Lemon almond poppy Cupcakes (sort of adapted from David Lebovitz's Passion Fruit Pound Cake in Ready For Dessert)
1 stick butter
2/3 c sugar
zest of 1 lemon
2 eggs
1 t almond extract
juice of half a lemon
2/3 c all purpose flour
1/3 c whole wheat pastry flour (optional - you can use just 1 c all purpose if you wish)
3/4 t baking powder
pinch salt
1 1/2 T poppy seeds

Preheat oven to 350 and oil or butter a muffin tin well. In a stand mixer, cream butter, sugar, and zest until light and fluffy. With mixer running on low speed, add eggs, one at a time, and almond extract. Add lemon. Turn off mixer and add flour, baking powder, and salt. Mix on low until just combined. Then stir in poppy seeds. Spoon into muffin tins until just about full. Bake for 20 min, or until a toothpick inserted in the middle of one comes out clean. Makes about 10 cupcakes.

Saturday, July 16, 2011

It happened.

I've always liked peanut butter, but I was never a peanut butter lover, as many are. I liked peanut butter on sandwiches, usually with jam, or sometimes in noodles in an attempt at Asian-style peanut noodles. I did not like peanut butter flavored desserts or candies, though. The idea of peanut butter as a sweet was just not appealing. Didn't get me going.

But then it happened. I was very hungry after working all day and not being fed (a sob story for another occasion), and I was also disappointed and stubbornly angry that all the sandwich places I came across in Park Slope were overpriced (go figure). I reasoned I could either trek to the coop and buy raw ingredients with which to make a snack at home, knowing that from start to finish would be well over an hour and by then I'd be sickeningly famished, or I could stop at the ices place right in front of me and just have a sweet snack. I picked the sweet snack. And not only that, but I picked the peanut butter chocolate chip cookie dough ice! O.M.G.!!!!! I know, I know, I didn't think it would ever happen either! I thought I was a life-long peanut butter lover hater! But apparently, as vipassana meditation reminds us, nothing is permanent.

When I realized my self-discovery, I decided to merge two new interests: Ice cream sandwiches and Peanut butter as a sweet. Genius. Just genius.

Chocolate cookie/Peanut Butter Gelato sandwich recipe (makes 8 ice cream sandwiches and some leftover gelato for later)

Cookies (adapted from Smitten Kitchen adapted from Retro Desserts)
1 c flour
1/4 c whole wheat flour
1/2 c cocoa
1 t baking soda
1/4 t baking powder
pinch salt
1 1/2 cups sugar
1 1/4 sticks softened butter (10 T)
1 egg


By hand or in electric mixer, combine all ingredients in order above. With damp hands, roll bits of dough into uniform balls. Place on lightly greased or parchment-lined baking sheet at least 2" apart (these babies spread!). Bake at 350 for 8-10 minutes. Cool completely.

Peanut Butter Gelato
1 Quart Whole Milk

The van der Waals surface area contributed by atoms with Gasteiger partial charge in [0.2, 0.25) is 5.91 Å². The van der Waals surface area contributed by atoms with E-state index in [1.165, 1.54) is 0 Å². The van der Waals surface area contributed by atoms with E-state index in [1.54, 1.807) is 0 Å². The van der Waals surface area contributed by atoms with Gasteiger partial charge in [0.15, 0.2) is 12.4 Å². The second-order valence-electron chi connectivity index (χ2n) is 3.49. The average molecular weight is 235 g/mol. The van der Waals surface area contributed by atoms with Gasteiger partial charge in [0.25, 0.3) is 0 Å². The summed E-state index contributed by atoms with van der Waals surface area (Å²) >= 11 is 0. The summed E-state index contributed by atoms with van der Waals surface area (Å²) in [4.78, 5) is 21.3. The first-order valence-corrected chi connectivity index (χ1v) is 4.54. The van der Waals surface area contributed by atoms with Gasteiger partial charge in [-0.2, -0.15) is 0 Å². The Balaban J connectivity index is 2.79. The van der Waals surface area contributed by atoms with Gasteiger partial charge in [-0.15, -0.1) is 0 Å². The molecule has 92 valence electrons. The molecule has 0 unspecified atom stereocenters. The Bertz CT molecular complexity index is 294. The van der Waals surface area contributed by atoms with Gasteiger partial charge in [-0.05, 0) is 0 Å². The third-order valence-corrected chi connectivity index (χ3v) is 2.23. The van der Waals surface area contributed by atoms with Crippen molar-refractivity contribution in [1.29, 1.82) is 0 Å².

1 3/4 c peanut butter (I used Smuckers Natural style)
1 1/3 c sugar
1 1/2 T arrowroot powder (or cornstarch if you can't find this)
2 large egg yolks

Pour milk into large saucepan and begin to heat over low heat. Whisk in peanut butter. Whisk occasionally while milk heats slowly. While milk heats, mix arrowroot powder and sugar. When milk is hot, but not yet simmering, add 1/2 c sugar mixture to the egg yolks in another bowl. Temper the egg mixture with some of the hot milk. Then add the egg mixture followed by the sugar mixture quickly to the not-yet-simmering milk. Whisk consistently now -- the mixture will thicken quickly! Continue stirring constantly until it comes to a boil. Then turn off the head, pour custard into a big bowl, cover with plastic wrap, and put in the fridge to cool. Once cool, run through your ice cream maker.

To assemble sandwiches, simply spread some softened gelato on 8 cookies and top with another 8. Your friends will love you forever.

Monday, June 27, 2011

Really amazing


Last summer we canned twelve quart jars of plum tomatoes. With extreme self-control, I managed to make them last through the year. I decided to use a jar tonight (why not, it's almost tomato season again!), and I still have two in the cupboard for next time I have a craving.

Though not fresh, these jarred tomatoes are the BEST canned tomatoes I have ever had! The flavor is impeccable. Simmered with some garlic in olive oil, these jarred tomatoes make the best sauce I have ever made, and so simple! I think I will have to do this every year at the end of summer. It is more than worth it.

No hassle summer dinner

1 eggplant, sliced lengthwise into 1/2" strips
a few zucchini, sliced to similar length
1 c tomato sauce
grated parmesan or mozzarella cheese
toasted baguette

Toss eggplant and zucchini in olive oil. Place on baking sheet and broil about 7-10 min, then turn over, and broil another 5 min. Remove from oven, add sauce and top with cheese. Place under broiler again, until cheese has bubbled and browned. Serve with toasted bread. The simplest.

Crepes


I made these for my brother the other morning. When he asked what I was making, I told him pancakes. Because that is what River Cottage Every Day* author Hugh Fearnley-Whittingsall called them! I knew they were what we would call crepes, but if River Cottage Every Day says they are pancakes, then they are pancakes. While I seldom follow recipes, this morning I thought, why not. (Though I halved it, since it was only two of us.) The result, while boring and a lie, according to my brother, who refused their name, and instead insisted that if we were having something that looked like crepes they must be filled with Nutella, was a clean, simple breakfast. A staple to be added to the repertoire.

Here's what I made, adapted from River Cottage Every Day
1 c whole wheat pastry flour, sifted
pinch salt
1 egg, slightly beaten
1 c 2% milk
butter